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How to Mitigate Risk with
Proper IAM Testing

Problem Statement
Skimping out proper testing is easy; testing is too often treated with a subjective approach versus a systematic approach. It is too easy for a developer to say, “oh yeah, I tested that.”


Many times, work on proper testing is put aside for a production break-fix or an environment enhancement. The value of proper testing plans isn’t easily perceived because a framework to think about the testing value proposition doesn’t properly exist.

Estimating Risk

Developers have one of two options when it comes to testing:

1. Develop and test the use cases that come to mind as they are testing
2. Develop and test following a written testing plan

Hypothetically, if a developer chooses to test without a written plan, you can estimate the code is subject to a 10% chance of failure or disruption within the first three months.

On the other hand, if a developer is following a written testing plan, that 10% risk number can be knocked down. For example, if there are 10 written test cases, the risk goes from 10% to 7%. But if there are 50 written tests the risk goes from 10% to 2%.

Of course, the 10% number is not an exact measurement, but a ballpark number to be used for estimating only. By starting with a risk number it’s easier to start thinking properly about the value of formal testing on IDM projects.

How to Reduce Risk

Each formal test case executed reduces the risk score by a fraction of a percent. For a test case to reduce the risk, it needs to be formally defined, reviewed, and tested.

Steps for Testing
1. Document the test case
2. Review the test case with stakeholders
3. Run the test case as defined
4. Document testing results with evidence (such as log statements)
5. Have a peer review the test
6. Demonstrate the test in front of stakeholders

Example One: Case Study

One example of excellent testing execution comes from a GCA healthcare client that has 100k+ identities. Since GCA started working with this client more than a decade ago, a systematic process has been meticulously followed for onboarding new functionality into the environment. This project has been so successful, the vendor has recognized it in the top 5 largest implementations of MicroFocus Identity Manager in the world. The key reason for the project’s success is its commitment to following the aforementioned testing procedure.

Here is a quick example of the considerations made for testing when GCA helped the organization add in functionality to allow users to enroll in multifactor authentication with Duo Security.

We started by following the normal process:

  • The assigned GCA engineer documented 20 use cases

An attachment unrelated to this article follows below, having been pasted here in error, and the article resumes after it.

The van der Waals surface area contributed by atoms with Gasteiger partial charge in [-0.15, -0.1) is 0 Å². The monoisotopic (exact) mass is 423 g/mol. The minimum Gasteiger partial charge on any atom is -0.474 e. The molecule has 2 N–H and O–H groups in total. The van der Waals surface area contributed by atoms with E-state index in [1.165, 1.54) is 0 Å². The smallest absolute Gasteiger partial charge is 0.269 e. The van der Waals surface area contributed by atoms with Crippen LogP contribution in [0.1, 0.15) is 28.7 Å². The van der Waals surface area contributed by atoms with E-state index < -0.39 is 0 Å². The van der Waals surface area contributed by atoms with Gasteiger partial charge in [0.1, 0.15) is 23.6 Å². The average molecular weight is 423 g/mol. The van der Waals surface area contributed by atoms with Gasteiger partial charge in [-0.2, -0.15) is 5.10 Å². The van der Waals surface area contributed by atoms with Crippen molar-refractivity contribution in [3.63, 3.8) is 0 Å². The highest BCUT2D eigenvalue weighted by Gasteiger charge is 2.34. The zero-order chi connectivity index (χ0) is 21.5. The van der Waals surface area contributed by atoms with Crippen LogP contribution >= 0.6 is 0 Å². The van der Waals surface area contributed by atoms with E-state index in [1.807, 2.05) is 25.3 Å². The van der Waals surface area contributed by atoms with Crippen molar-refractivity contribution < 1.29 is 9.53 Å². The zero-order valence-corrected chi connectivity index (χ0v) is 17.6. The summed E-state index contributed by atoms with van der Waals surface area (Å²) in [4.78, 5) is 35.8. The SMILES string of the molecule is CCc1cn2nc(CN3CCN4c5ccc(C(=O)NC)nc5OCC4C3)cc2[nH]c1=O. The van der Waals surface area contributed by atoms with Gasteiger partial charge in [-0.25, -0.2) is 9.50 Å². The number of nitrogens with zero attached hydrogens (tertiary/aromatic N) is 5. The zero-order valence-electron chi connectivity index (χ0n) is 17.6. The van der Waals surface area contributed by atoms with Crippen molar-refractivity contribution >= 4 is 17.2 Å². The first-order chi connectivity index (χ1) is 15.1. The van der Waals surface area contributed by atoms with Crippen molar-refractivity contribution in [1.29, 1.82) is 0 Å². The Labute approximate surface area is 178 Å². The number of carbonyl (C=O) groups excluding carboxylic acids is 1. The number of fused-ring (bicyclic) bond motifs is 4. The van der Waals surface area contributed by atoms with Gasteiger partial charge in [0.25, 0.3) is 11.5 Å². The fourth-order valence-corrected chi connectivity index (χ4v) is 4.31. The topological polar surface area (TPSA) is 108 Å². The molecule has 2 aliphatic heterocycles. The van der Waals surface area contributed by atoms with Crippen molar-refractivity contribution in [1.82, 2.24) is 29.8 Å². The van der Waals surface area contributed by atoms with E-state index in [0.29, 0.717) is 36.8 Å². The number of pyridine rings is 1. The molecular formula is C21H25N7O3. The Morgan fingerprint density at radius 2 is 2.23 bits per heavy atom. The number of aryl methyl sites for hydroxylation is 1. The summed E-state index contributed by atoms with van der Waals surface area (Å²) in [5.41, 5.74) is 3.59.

• The cases were reviewed by GCA’s team lead
  • Based on team lead feedback, five more use cases were added to the document
  • GCA held an hour-long meeting with the client to talk through each case
  • From feedback, we refined and made minor modifications resulting in additional details added to a handful of use cases
  • The client formally signed off on the use cases
  • We tested each use case in front of the client

All in all, GCA’s testing process includes three tests of each use case by at least three people, plus documented evidence of successful tests. Everything checked out, it was deployed, and rolled out to the entire 100k+ user community. If you want to roll out successful IDM initiatives, this is the way to do it.

Example Two: How to Calculate IAM Risk

Let’s take a look at an example of reducing that 10% risk score with a test case. Imagine you are developing a connector that will create a network account for a new user in Active Directory once they’ve been hired in the HR system. Here is an example use case:

Test Case 1: If a network name is already taken, a unique digit will be added to the new hires network name.
Expected Output: If the users JSmith and JSmith1 exist, when John Smith is added, their network name will be JSmith2.

With this use case documented and formally tested with the six steps listed in example one, this test case will reduce the three-month 10% error risk by a small fraction. Then based on general guidelines below if 25-30 additional use cases are documented, this should put the 3 month issue risk of this new functionality to less than 1%.

If you adhere to the formal testing strategy and follow the testing number guidelines below your IDM project will succeed. Your project could go from a 50% success rate to 95% just by changing how you think and prioritize and think about testing.

Baseline Testing Recommendations:
New Read-Only App – 10 to 15 test cases
New App with Provisioning – 25 to 50 test cases
Basic Workflow – 10 to 20 test cases
Advanced Workflow – 25 to 50 test cases

Assumed Risk Calculator:
Risk = Chances of an error occurring in the first 3 months
Rec# = Recommended number of use cases based on type of functionality
X = How many test cases you need to formally test
Risk = 10% – 9% ( * x) / Rec#
Note: After you go beyond the Rec# of test cases the ROI per test case drops and the above formula doesn’t necessarily hold true.

Conclusion

GCA can help you reduce the risk of your IDM initiatives. We have worked on identity management projects with both Microfocus, NetIQ and SailPoint’s suite of products for organizations in healthcare, energy, finance, and technology.
We target a less than 1% three-month risk score by conducting a number of test cases based on the project. If your team needs help testing or you’re worried about your risk levels, don’t hesitate to reach out by contacting us today.

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